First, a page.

By: David Sheward
From the moment you enter the Shubert Theater and take in Rob Howell’s whimsical Scrabble tile-studded set, you know you’re in for a good time at Matilda the Musical. Based on Roald Dahl’s beloved children’s book, this hit from London offers a nasty, twisted, and totally joyful view of youngsters and the adjustments they face on the path to adulthood. You see, little Matilda is a genius, devouring dozens of books in a week, making up spellbinding stories, and learning Russian in her spare time.
But her horrible parents are too absorbed in ballroom dancing and television to cherish or even recognize her intellectual gifts. So they bundle her off to a hideously oppressive school presided over by the terrifying headmistress Miss Trunchbull, a fiend who makes Miss Hannigan of Annie fame look like Mary Poppins. There, Matilda finds the ideal teacher in the shy Miss Honey, who encourages her and whom the brilliant child rescues from dire circumstances.
That’s the gist of this marvelously inventive musical, given a fun and fast-paced staging by director Matthew Warchus and choreographer Peter Darling. Book writer Dennis Kelly keeps Dahl’s cartoonish sensibility in developing the outlandish characters and the bizarre dimension they inhabit: a funhouse version of the real world where smart little girls must find ways to stick up for themselves.
The score, by Australian comic-musician Tim Minchin, captures this wacky flavor when it needs to (most of the time), but also expresses the wistful sentiments of childhood games and friendship without getting treacly. This duality is best exhibited in the opening number, "Miracle" (as in "My mommy says I’m a miracle"), and the Act 2 paean to innocence, "When I Grow Up." In the former, spoiled brats smash one another with cake and rampage in torn superhero costumes during a nightmarish birthday party. In the latter, the same kids glide over the audience on swings, sweetly warbling about a fantasized version of maturity where they can do whatever they want, including watching cartoons and eating candy all day. Warchus and Darling stage these opposing views of kids with appropriate details-manic energy and mayhem in "Miracle" and subtle simplicity in the "Grow Up."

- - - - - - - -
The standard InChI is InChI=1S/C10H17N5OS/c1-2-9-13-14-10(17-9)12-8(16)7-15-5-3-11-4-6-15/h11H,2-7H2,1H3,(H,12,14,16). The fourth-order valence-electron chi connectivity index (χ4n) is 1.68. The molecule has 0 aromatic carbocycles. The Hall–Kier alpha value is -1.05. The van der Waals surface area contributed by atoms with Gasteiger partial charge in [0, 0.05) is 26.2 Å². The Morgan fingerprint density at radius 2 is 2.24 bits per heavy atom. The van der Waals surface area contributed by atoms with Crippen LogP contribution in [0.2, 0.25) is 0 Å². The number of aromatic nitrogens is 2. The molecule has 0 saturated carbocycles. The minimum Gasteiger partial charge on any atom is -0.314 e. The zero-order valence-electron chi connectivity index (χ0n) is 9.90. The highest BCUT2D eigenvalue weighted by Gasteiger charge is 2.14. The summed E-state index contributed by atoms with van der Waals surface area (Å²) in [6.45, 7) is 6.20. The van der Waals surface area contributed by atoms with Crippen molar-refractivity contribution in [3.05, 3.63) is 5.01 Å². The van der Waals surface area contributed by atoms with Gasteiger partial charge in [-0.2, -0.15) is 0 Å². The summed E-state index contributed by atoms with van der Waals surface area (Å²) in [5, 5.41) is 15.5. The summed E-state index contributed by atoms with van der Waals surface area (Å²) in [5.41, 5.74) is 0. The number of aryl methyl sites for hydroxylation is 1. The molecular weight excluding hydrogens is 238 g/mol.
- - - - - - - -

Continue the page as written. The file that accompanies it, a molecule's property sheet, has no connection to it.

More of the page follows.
Four young actors alternate in the role of Matilda. Milly Shapiro (at the show reviewed) is a pint-sized Maggie Smith with the face of a Norwegian saga. This little dynamo skillfully imparts the character’s dazzling intelligence and taste for mischief, as well as her raging indignation at injustice. Her cry of "That’s not right!" seems to reach out of the theater onto 44th Street. Gabriel Ebert and Lesli Margherita are unabashedly and delightfully vulgar as the uncaring parents. Lauren Ward as Miss Honey and Karen Aldridge as Mrs. Phelps, a friendly librarian who craves Matilda’s cliffhanging tales, are sweetly supportive.
But Bertie Carvel in drag as the grotesque Miss Trunchbull nearly steals the show. Resembling the living gargoyle from a famous episode of Jonny Quest (Howell also designed the clever costumes), Carvel creates a monster who still retains a touch of femininity. It’s a brilliantly funny performance in one of the best musicals Broadway has seen in years.
April 16, 2013
Opened April 11 for an open run. Shubert Theatre, 225 W. 44th St., NYC. Tue 7pm, Wed 2pm & 8pm, Thu 7pm, Fri 8pm, Sat 2pm & 8pm, Sun 3pm. Running time 2 hours and 30 minutes, including intermission. $32-147. (800) 432-7250.
Originally Published on April 16, 2013 in ArtsinNY.com